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Low-Frequency Hearing Loss May Indicate Cardiovascular Disease
by Pippa Wysong
PHOENIX-Low-frequency hearing loss could be an early indicator that a patient has cerebrovascular disease or is at risk for cardiovascular (CV) disease. These are the key findings in a two-part study investigating whether there is a relationship between audiometric patterns and vascular disease. Findings were presented at this year's Combined Otolaryngology Spring Meeting by David R. Friedland, MD, PhD, Associate Professor of Otolaryngology and Communication Sciences at the Medical College of Wisconsin in Madison.
There are various known risk factors for the development of cardiovascular disease, including diet and lifestyle, family history, and age, as well as conditions such as diabetes, hypertension, and other vascular disease. Of interest to Dr. Friedland and colleagues are the hypertension and vascular aspects of the disease.
Current guidelines look for hypertensive subclinical organ damage to try to predict which individuals may progress on to more clinically significant CV disease, Dr. Friedland said. Several organs are noted in current guidelines (as being associated with risk) but the ear is not one of them. Affected organs that are listed include the heart, brain, arteries, kidneys, and eyes.
However, the inner ear is highly vascularized, especially around the stria vascularis. Previous work in the medical literature has shown that abnormalities of the stria account for low frequency, or a flattened hearing loss sometimes known as strial presbycusis. It has also been shown that there is a relationship between cardiovascular disease and strial loss.
It is possible that a change in vessel health, potentially a sign of vascular disease, could affect hearing, he said. Indeed, the inner ear is so sensitive to blood flow that it is possible that any abnormalities in their condition could be noted earlier here than in other parts of the body that are less sensitive.
In addition, research from the Framingham Study showed an association between low-frequency hearing loss and numerous cardiovascular disease events. Their take on this was to determine whether individuals with cardiovascular disease may be more prone to hearing loss, therefore needing audiometric evaluation. Our take is a little bit of the opposite. Our hypothesis is that strial or low-frequency hearing loss is, in fact, a marker that may predict the presence or potential development of cardiovascular disease, he said.
Studies Analyze Audiograms
A retrospective study was launched in which researchers analyzed audiograms of 1168 patients over a five-year period. They categorized the audiograms according to five distinct audiometric patterns. A total of 186 were normal patterns, 168 were high-sloping, 358 were mid-sloping, 205 were low-sloping patterns, and 251 were strial.
-David R. Friedland, MD, PhD
Researchers then reviewed the medical records of the patients and performed a statistical correlation to cardiovascular disease, risk factors, events, and hearing. The average age of the patients was 67.5 years, and 669 were female.
When cardiovascular risk factors and hearing findings were correlated, it was found that the association between low-frequency hearing loss and specific cardiovascular events is quite high, Dr. Friedland said. Significant correlations were found between low-frequency hearing loss and the presence of myocardial infarction, coronary artery disease, stroke, and peripheral vascular disease. Low-frequency hearing loss was also much more prevalent in patients with hypertension, diabetes, and hyperlipidemia. The question of confirming whether audiometric patterns could predict cardiovascular status led to the second part of the study. Here, a second group of patients was studied.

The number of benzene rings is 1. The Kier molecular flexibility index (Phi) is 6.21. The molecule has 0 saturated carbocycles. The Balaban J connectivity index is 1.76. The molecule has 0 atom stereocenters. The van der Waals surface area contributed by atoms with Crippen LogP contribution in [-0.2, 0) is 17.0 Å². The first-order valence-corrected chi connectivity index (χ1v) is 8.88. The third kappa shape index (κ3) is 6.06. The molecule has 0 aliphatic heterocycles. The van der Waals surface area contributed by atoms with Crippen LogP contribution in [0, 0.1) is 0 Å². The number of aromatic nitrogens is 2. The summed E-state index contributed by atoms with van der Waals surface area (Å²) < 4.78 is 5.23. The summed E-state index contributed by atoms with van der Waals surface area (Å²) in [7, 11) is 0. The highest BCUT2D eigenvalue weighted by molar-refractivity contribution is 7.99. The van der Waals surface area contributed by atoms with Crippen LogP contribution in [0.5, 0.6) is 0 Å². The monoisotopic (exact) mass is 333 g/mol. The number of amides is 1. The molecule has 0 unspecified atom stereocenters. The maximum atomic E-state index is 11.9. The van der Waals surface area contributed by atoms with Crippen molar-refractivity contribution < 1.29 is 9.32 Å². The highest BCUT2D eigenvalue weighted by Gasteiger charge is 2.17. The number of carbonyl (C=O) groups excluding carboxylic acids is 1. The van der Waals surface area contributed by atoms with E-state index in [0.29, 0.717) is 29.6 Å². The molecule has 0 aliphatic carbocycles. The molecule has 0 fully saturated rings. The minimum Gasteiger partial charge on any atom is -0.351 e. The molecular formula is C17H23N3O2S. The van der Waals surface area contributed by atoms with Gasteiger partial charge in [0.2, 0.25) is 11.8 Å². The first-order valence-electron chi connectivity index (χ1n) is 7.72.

We recruited individuals from medical clinics who had not had audiograms or who had not come to our clinic for the purpose of evaluating their hearing. They were interviewed and filled out a questionnaire regarding their cardiovascular history, he said. The subjects then underwent audiometric testing. A total of 90 patients were recruited, had an average age of 69 year, and 48 were female.
Developing a Formula
Researchers developed a formula from the initial cohort (which included the risk factors of smoking status, lipid levels, diabetes, hypertension, and age) to see whether cardiovascular status could be predicted as a probability. They then applied this formula to the second cohort of 90 patients and confirmed that the risk factors correlated with the presence of cardiovascular disease. They then added in the details from audiometric tests to see if the correlation with risk for cardiovascular disease was improved-and found that adding in audiometric patterns improved the specificity of the model.
We conclude there is a significant relationship between cardiovascular status and audiometric pattern. There is a particularly strong relationship between cerebrovascular disease and low-frequency hearing loss, Dr. Friedland said.
However, he noted that it is unclear whether this was a local phenomenon meaning a head event, or whether it is an indication of systemic disease. If it is an indication of systemic disease, then the ear and the brain could be two very sensitive markers of this disease. It is still not quite clear whether hearing loss, or one or more risk factors for cardiovascular disease, appears first.
To answer this and other questions, the researchers plan to continue to follow the cohort and do more study. The researchers also plan to apply their risk assessment approach to other independent cohorts of patients, such as those from the Framingham studies, to test its validity. They also plan to do studies that are more longitudinal in nature.
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